ABSTRACT: Lower limb amputees exhibit a high incidence of falls, and many express a fear of falling. The goal of this research was to develop a powered inverting and everting prosthetic foot and discover if it can improve amputee balance. This article describes our progress toward this goal. A novel prosthetic foot consisting of a four-bar mechanism and a linear actuator attached to the keel of a conventional prosthetic foot enabled coronal plane rotation about the ankle axis. Signals from a pylon-mounted load cell were used to provide feedback control of inversion or eversion movements. A robotic bench test was used to measure system response time. A transfemoral amputee (n = 1) wearing the prosthesis participated in tests with and without the control system turned on to measure effects on standing balance and gait. Movement of the center of pressure (sway) while standing with the feet together on a force plate with and without visual feedback was used to quantify effects on standing balance. Step width before and after medially and laterally directed disturbances was used to quantify effects on walking balance. The robotic bench test showed that the settling time in response to a 2-degree step input was ∼180 milliseconds. The standing balance test showed that the prototype prosthesis had no effect with eyes open but reduced sway by 50% with eyes closed. The prosthesis enabled a quick recovery to predisturbance step widths in response to a laterally directed disturbance but had no effect on medially directed disturbances. The results suggest that this first-generation prototype may improve amputee balance, but further work to improve the response time of the device and reduce its weight and length is warranted before undertaking a clinical trial.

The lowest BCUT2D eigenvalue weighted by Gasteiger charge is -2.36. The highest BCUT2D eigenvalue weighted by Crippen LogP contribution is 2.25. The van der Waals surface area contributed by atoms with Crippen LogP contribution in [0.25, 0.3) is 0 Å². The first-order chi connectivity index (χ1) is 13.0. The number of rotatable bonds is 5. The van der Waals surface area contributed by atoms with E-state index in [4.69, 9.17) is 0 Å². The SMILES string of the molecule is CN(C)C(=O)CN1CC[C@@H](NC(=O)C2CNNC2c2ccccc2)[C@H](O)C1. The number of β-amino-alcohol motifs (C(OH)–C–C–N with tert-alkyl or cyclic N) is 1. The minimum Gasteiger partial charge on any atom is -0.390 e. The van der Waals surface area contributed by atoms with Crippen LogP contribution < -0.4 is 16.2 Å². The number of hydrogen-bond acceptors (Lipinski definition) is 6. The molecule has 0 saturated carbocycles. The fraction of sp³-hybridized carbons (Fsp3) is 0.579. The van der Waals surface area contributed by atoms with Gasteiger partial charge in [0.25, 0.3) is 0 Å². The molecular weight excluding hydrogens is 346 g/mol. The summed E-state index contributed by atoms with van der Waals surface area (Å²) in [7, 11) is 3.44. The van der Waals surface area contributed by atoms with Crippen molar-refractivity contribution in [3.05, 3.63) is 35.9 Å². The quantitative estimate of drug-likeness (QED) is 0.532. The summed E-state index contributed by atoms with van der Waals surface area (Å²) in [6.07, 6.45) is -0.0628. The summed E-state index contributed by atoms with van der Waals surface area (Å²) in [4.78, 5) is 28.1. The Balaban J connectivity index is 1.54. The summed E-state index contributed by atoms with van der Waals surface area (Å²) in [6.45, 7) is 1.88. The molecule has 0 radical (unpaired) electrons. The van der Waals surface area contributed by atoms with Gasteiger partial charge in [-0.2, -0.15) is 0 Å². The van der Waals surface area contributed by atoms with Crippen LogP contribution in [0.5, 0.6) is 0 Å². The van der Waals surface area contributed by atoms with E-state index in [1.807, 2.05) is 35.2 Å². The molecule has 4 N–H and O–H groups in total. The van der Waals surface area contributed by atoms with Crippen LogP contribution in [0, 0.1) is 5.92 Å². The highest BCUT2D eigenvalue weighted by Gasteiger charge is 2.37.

A powered prosthetic foot capable of producing inversion and eversion moments is one possible approach to reducing incidence of falls and improving balance confidence in the lower-limb amputee population. The results presented here suggest that powered inversion and eversion may improve standing balance under limited vision conditions and walking balance may be recovered more quickly in response to lateral disturbances.
JASON T. PANZENBECK, MS, is affiliated with the Department of Veterans Affairs, Seattle, Washington, and the Department of Mechanical Engineering, University of Washington, Seattle.
GLENN K. KLUTE, PhD, is affiliated with the Department of Veterans Affairs, Seattle, Washington, and the Departments of Mechanical Engineering and Electrical Engineering, University of Washington, Seattle.
Disclosure: The authors declare no conflict of interest.
This research was supported by the Department of Veterans Affairs, Veterans Health Administration, Rehabilitation Research and Development Service, grant A4843C.
Correspondence to: Glenn K. Klute, PhD, RR&D Center, 1660 South Columbian Way, Seattle, WA 98108; e-mail: